- U.S./South Korea Free Trade Agreement (FTA) to be in effect on March 15.
- Agriculture groups react to news.
- FTAs with Colombia and Panama pending.
The Free Trade Agreement (FTA) between the United States and South Korea will be operational on March 15. The news of the deal’s implementation comes after trade officials tied up legal loose ends in recent days.
The South Korea FTA, which officials claim will mean well over 60 percent of U.S. exports will enter the nation duty-free, is one of three passed by Congress late in 2011. The other trade deals – with Colombia and Panama – are expected to be en force by summer’s end.
For more on Congress’ passage of the FTAs, see here.
Among commodity groups cheering the FTA’s completion is the American Soybean Association (ASA). Among the U.S. exports eligible for duty-free status are “soybeans for crushing and U.S. soybean meal,” said the ASA in a statement. “Additionally, U.S. food-grade soybean producers will have access to the South Korean market for the first time outside of the import monopoly created by the Korean State Trading Enterprise. The implementation of the agreement will also trigger the gradual elimination of tariffs on refined soybean oil over five years, and the elimination of tariffs on crude soybean oil over 10 years.
Steve Wellman, ASA president, said “This free trade agreement creates landmark opportunities for soybeans and other U.S. agricultural exports, including meat and poultry. Trade agreements that significantly improve access to foreign markets for these products are a main focus of ASA’s efforts in Washington, and we appreciate the efforts of the (Obama) administration, the Office of the U.S. Trade Representative, and USDA in seeing the free trade agreement with South Korea enacted next month.”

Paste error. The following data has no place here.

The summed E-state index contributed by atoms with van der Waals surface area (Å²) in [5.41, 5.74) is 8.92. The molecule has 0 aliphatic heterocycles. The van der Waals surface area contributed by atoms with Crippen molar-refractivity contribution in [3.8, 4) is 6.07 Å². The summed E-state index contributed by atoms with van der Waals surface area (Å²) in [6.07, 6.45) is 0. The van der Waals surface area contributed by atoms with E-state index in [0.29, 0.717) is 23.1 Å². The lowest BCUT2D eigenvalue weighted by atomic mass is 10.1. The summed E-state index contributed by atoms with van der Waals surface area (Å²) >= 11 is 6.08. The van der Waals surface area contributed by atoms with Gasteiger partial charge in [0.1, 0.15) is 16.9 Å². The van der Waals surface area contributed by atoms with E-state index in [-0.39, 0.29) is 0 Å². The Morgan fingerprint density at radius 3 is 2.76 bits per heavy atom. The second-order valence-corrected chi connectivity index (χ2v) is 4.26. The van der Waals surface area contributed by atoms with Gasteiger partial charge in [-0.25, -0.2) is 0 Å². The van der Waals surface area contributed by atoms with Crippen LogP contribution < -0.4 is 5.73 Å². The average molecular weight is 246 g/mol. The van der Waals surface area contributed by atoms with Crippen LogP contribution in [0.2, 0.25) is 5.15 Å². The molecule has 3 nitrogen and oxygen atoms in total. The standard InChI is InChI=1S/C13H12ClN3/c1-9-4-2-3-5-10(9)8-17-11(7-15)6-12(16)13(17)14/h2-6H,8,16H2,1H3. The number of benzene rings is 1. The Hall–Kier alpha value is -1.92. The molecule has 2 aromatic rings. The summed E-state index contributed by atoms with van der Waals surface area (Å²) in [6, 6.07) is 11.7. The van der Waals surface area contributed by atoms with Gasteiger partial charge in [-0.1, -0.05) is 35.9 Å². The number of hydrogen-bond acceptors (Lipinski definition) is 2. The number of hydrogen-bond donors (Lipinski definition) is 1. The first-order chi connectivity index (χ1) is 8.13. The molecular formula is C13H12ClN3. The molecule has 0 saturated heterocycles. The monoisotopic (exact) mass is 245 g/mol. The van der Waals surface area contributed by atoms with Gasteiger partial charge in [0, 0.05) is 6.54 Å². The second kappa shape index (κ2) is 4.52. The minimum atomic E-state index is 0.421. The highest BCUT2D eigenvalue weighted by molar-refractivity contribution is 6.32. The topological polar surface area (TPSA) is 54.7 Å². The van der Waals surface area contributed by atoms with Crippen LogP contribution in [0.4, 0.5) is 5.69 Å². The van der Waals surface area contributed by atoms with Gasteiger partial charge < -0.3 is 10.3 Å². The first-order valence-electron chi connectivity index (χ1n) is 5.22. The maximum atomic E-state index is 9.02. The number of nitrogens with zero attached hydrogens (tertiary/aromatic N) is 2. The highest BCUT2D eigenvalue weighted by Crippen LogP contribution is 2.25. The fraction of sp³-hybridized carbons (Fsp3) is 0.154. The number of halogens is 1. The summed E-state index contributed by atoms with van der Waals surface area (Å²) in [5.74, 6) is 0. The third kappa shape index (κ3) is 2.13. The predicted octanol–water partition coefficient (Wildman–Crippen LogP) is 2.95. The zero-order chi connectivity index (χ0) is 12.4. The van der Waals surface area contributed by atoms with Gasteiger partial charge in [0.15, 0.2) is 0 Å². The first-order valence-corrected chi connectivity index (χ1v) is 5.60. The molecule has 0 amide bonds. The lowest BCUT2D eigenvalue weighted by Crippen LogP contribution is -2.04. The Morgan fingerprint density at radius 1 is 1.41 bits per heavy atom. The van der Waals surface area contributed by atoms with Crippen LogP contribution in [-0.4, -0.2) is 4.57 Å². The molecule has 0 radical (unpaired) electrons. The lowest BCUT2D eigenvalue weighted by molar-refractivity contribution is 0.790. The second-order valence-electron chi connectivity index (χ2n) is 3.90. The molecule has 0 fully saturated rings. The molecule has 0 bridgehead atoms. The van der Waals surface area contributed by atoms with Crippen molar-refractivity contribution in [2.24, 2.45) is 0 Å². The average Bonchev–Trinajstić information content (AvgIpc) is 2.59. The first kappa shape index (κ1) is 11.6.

In 2011, the ASA pointed out, “South Korea imported $362 million worth of soybeans and soy products from the United States, making it the eighth largest U.S. soybean export market. South Korea also purchased $1.2 billion in meat products from the United States in 2011, making it a large and growing market for U.S. meat producers.”
J.D. Alexander, President of the National Cattlemen’s Beef Association, said once the FTA is implemented, “our competitive advantage will be secured. The pact will phase out tariffs on U.S. beef over the next 15 years and will make U.S. beef a more affordable and appealing choice for our valued Korean customers. This may very well be the most monumental bilateral trade pact our industry has ever witnessed.
“With increasing demand and tightening supplies, movement of the FTA should encourage cattlemen and women to think beyond the current prices for live cattle and think long term. Think about where demand is heading and look beyond the borders of the United States. Now is the time to retain heifers and rebuild what has now become the smallest U.S. cowherd more than five decades. In order to meet increasing demand, we have to have the beef. Now is the time.
“Ten percent, or approximately 12 million American jobs, depend on exports. With 96 percent of the world’s consumers living outside U.S. borders, it’s critical that we expand our opportunities to sell beef in the international marketplace if we want to keep American family farms in business.”
For full FTA coverage, see here.